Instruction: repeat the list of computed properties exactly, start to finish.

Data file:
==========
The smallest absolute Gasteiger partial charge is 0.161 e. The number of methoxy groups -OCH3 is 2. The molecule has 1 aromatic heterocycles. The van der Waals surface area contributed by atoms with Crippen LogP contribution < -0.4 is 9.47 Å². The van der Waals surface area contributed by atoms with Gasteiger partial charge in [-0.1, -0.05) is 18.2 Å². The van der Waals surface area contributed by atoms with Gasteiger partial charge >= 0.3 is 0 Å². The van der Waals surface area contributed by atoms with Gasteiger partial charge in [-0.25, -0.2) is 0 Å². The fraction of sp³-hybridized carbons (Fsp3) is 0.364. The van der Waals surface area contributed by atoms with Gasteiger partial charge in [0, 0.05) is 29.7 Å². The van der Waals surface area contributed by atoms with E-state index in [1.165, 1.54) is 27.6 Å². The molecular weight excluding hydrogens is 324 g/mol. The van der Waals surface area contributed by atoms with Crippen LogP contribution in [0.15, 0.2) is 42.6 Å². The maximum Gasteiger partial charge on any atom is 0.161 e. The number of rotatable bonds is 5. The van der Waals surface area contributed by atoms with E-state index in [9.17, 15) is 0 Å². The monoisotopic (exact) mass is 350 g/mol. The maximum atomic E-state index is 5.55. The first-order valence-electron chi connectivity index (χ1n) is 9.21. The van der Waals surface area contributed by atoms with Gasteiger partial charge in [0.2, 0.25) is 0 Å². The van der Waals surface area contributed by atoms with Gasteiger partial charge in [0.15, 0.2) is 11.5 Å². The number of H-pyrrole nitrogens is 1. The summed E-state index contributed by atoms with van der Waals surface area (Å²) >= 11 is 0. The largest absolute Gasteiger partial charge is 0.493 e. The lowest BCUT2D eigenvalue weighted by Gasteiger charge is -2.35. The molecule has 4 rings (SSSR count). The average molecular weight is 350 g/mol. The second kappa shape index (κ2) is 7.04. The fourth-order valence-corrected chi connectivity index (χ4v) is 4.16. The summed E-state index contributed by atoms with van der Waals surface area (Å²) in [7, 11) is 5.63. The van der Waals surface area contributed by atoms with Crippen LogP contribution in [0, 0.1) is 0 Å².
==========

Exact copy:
The smallest absolute Gasteiger partial charge is 0.161 e. The number of methoxy groups -OCH3 is 2. The molecule has 1 aromatic heterocycles. The van der Waals surface area contributed by atoms with Crippen LogP contribution < -0.4 is 9.47 Å². The van der Waals surface area contributed by atoms with Gasteiger partial charge in [-0.1, -0.05) is 18.2 Å². The van der Waals surface area contributed by atoms with Gasteiger partial charge >= 0.3 is 0 Å². The van der Waals surface area contributed by atoms with Gasteiger partial charge in [-0.25, -0.2) is 0 Å². The fraction of sp³-hybridized carbons (Fsp3) is 0.364. The van der Waals surface area contributed by atoms with Gasteiger partial charge in [0, 0.05) is 29.7 Å². The van der Waals surface area contributed by atoms with E-state index in [1.165, 1.54) is 27.6 Å². The molecular weight excluding hydrogens is 324 g/mol. The van der Waals surface area contributed by atoms with Crippen LogP contribution in [0.15, 0.2) is 42.6 Å². The maximum Gasteiger partial charge on any atom is 0.161 e. The number of rotatable bonds is 5. The van der Waals surface area contributed by atoms with E-state index in [9.17, 15) is 0 Å². The monoisotopic (exact) mass is 350 g/mol. The maximum atomic E-state index is 5.55. The first-order valence-electron chi connectivity index (χ1n) is 9.21. The van der Waals surface area contributed by atoms with Gasteiger partial charge in [0.2, 0.25) is 0 Å². The van der Waals surface area contributed by atoms with Gasteiger partial charge in [0.15, 0.2) is 11.5 Å². The number of H-pyrrole nitrogens is 1. The summed E-state index contributed by atoms with van der Waals surface area (Å²) >= 11 is 0. The largest absolute Gasteiger partial charge is 0.493 e. The lowest BCUT2D eigenvalue weighted by Gasteiger charge is -2.35. The molecule has 4 rings (SSSR count). The average molecular weight is 350 g/mol. The second kappa shape index (κ2) is 7.04. The fourth-order valence-corrected chi connectivity index (χ4v) is 4.16. The summed E-state index contributed by atoms with van der Waals surface area (Å²) in [7, 11) is 5.63. The van der Waals surface area contributed by atoms with Crippen LogP contribution in [0, 0.1) is 0 Å².